Mouth-to-mouse resuscitation: a first-hand overview of rescue in research settings

By Blair Jia

One time, I almost kissed a mouse. It was the summer before my senior year in high school. I was participating in a research program organized at Henry Ford Health System.

Mouse_photoWe were testing how antibody treatments could stall the progression of macular degeneration (AMD), the leading cause of blindness in Americans over 60 years old. We injected different antibodies into the eyes of AMD-afflicted mice (yes, into their eyeballs). The antibody that we were testing was the most expensive thing that I’ve ever held in a vial: Each dose cost around 1,500 dollars. Don’t forget that the mice we were working with were not the generic ones you’d find in your attic or the ones helping a chef make ratatouille at your favourite French restaurant, but genetically altered mice with a mutation that specifically induces AMD.

Long story short: each mouse was worth a lot of money, and I was entrusted with a whole litter of them. I was told to leave no mouse behind.

Before injection, each mouse needed to be anesthetized so that it wasn’t squirming around when I inserted a needle into its eyes. On experiment day, I gave one mouse a little too much anesthesia. By the time I finished injecting the antibody into his eyes, I felt no pulse as it lay in my hand. For a moment I just stood and stared in disbelief.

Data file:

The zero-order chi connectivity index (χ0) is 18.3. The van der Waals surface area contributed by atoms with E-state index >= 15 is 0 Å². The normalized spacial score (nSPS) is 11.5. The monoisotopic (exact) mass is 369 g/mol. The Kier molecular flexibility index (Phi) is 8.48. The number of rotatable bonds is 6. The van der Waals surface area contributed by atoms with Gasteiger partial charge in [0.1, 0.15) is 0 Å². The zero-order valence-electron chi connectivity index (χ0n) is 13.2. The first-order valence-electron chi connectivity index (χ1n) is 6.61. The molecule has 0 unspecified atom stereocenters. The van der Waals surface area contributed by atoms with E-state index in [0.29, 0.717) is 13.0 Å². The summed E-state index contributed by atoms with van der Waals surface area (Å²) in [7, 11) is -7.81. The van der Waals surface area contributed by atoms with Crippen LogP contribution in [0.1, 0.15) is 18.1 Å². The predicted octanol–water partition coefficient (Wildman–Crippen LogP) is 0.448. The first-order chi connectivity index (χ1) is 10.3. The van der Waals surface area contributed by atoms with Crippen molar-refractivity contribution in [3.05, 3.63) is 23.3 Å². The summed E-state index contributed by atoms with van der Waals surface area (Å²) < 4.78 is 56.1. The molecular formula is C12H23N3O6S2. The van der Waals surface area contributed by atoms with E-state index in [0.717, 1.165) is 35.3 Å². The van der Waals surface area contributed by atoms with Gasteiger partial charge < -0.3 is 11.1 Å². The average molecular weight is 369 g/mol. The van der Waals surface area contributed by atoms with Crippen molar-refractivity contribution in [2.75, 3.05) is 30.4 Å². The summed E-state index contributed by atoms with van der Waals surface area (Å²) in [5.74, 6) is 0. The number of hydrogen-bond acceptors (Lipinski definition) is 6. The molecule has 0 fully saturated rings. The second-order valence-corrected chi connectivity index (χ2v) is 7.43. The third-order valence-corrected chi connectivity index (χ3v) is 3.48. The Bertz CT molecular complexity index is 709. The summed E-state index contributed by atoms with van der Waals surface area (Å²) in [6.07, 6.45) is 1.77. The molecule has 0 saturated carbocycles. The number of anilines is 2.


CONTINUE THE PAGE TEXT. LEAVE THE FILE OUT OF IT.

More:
“It couldn’t have died,” I thought. “It just couldn’t”. Panic ensued, the stubborn side of me took over and I thought to myself, “What if I gave it CPR? It could work, right?” I looked twice to check that no one was looking, puckered my lips and leaned in towards the mouse…

…only to realize that my mouth was waaay too big.

Adrenaline kicked in. I started acting completely out of instinct. With a focus I never knew I had, I reached for a pipette and gently slid it into the mouse’s mouth. I began pipetting air into its mouth and massaging its chest with my pinky finger. Finger push, pump, finger push, pump. 

The mouse jolted a little bit.

Finger push, pump, finger push, pump. 

He started breathing very shallowly.

Whenever I reflect on this event, my surroundings are a blur: it’s just me, staring at the mouse, cupped in between my nitrile-gloved hands.

I play the scenario in my head, pretending that I didn’t save the mouse. I ask myself: what could have been the consequences?

Apart from losing a life, the study could have lost important data needed for completion. Thousands of dollars and countless hours of investment could have gone down the drain. More importantly, that investment had come from the millions of patients suffering from AMD, whose cause drove the research we did at the lab, and they could have been disappointed. I had always known in the back of my head that the reason why we studied AMD was so that we could help treat AMD-afflicted patients one day. But saving that mouse really put everything into perspective, made me realize why we do the work we do, for whom we were truly working for, and that sometimes, in research, failure can really mean the difference between life and death.

Blair is a U2 Quantitative Biology Student, and a senior editor at MSURJ. Illustration By Irene Xie. 

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